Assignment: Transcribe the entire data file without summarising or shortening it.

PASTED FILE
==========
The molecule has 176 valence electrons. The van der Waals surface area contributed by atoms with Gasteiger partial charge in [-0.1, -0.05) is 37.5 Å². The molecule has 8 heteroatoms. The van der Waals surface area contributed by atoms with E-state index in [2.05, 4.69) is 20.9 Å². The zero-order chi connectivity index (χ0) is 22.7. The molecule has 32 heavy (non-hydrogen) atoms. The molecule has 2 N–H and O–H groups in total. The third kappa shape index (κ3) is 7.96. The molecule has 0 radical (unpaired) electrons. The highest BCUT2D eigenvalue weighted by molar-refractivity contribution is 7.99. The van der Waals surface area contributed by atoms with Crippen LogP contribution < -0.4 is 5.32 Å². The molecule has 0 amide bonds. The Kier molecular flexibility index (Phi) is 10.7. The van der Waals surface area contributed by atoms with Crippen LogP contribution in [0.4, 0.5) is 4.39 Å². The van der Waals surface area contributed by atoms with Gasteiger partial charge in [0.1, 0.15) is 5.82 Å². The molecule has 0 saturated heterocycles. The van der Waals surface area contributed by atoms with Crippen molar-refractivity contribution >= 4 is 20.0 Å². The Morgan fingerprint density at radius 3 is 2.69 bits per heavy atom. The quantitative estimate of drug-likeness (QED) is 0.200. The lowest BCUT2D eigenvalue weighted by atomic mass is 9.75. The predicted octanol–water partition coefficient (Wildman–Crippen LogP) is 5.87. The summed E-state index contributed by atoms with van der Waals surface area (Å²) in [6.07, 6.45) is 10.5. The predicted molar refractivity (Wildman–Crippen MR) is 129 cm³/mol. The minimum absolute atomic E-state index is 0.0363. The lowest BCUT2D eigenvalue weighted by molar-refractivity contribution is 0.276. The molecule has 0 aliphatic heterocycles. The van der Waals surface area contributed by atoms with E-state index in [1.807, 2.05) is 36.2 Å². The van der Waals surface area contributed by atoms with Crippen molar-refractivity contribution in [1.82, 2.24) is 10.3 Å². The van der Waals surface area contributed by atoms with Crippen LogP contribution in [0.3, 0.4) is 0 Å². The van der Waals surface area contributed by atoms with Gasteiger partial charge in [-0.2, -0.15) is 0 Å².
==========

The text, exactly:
The molecule has 176 valence electrons. The van der Waals surface area contributed by atoms with Gasteiger partial charge in [-0.1, -0.05) is 37.5 Å². The molecule has 8 heteroatoms. The van der Waals surface area contributed by atoms with E-state index in [2.05, 4.69) is 20.9 Å². The zero-order chi connectivity index (χ0) is 22.7. The molecule has 32 heavy (non-hydrogen) atoms. The molecule has 2 N–H and O–H groups in total. The third kappa shape index (κ3) is 7.96. The molecule has 0 radical (unpaired) electrons. The highest BCUT2D eigenvalue weighted by molar-refractivity contribution is 7.99. The van der Waals surface area contributed by atoms with Crippen LogP contribution < -0.4 is 5.32 Å². The molecule has 0 amide bonds. The Kier molecular flexibility index (Phi) is 10.7. The van der Waals surface area contributed by atoms with Crippen LogP contribution in [0.4, 0.5) is 4.39 Å². The van der Waals surface area contributed by atoms with Gasteiger partial charge in [0.1, 0.15) is 5.82 Å². The molecule has 0 saturated heterocycles. The van der Waals surface area contributed by atoms with Crippen molar-refractivity contribution >= 4 is 20.0 Å². The Morgan fingerprint density at radius 3 is 2.69 bits per heavy atom. The quantitative estimate of drug-likeness (QED) is 0.200. The lowest BCUT2D eigenvalue weighted by atomic mass is 9.75. The predicted octanol–water partition coefficient (Wildman–Crippen LogP) is 5.87. The summed E-state index contributed by atoms with van der Waals surface area (Å²) in [6.07, 6.45) is 10.5. The predicted molar refractivity (Wildman–Crippen MR) is 129 cm³/mol. The minimum absolute atomic E-state index is 0.0363. The lowest BCUT2D eigenvalue weighted by molar-refractivity contribution is 0.276. The molecule has 0 aliphatic heterocycles. The van der Waals surface area contributed by atoms with E-state index in [1.807, 2.05) is 36.2 Å². The van der Waals surface area contributed by atoms with Crippen molar-refractivity contribution in [1.82, 2.24) is 10.3 Å². The van der Waals surface area contributed by atoms with Crippen LogP contribution in [0.3, 0.4) is 0 Å². The van der Waals surface area contributed by atoms with Gasteiger partial charge in [-0.2, -0.15) is 0 Å².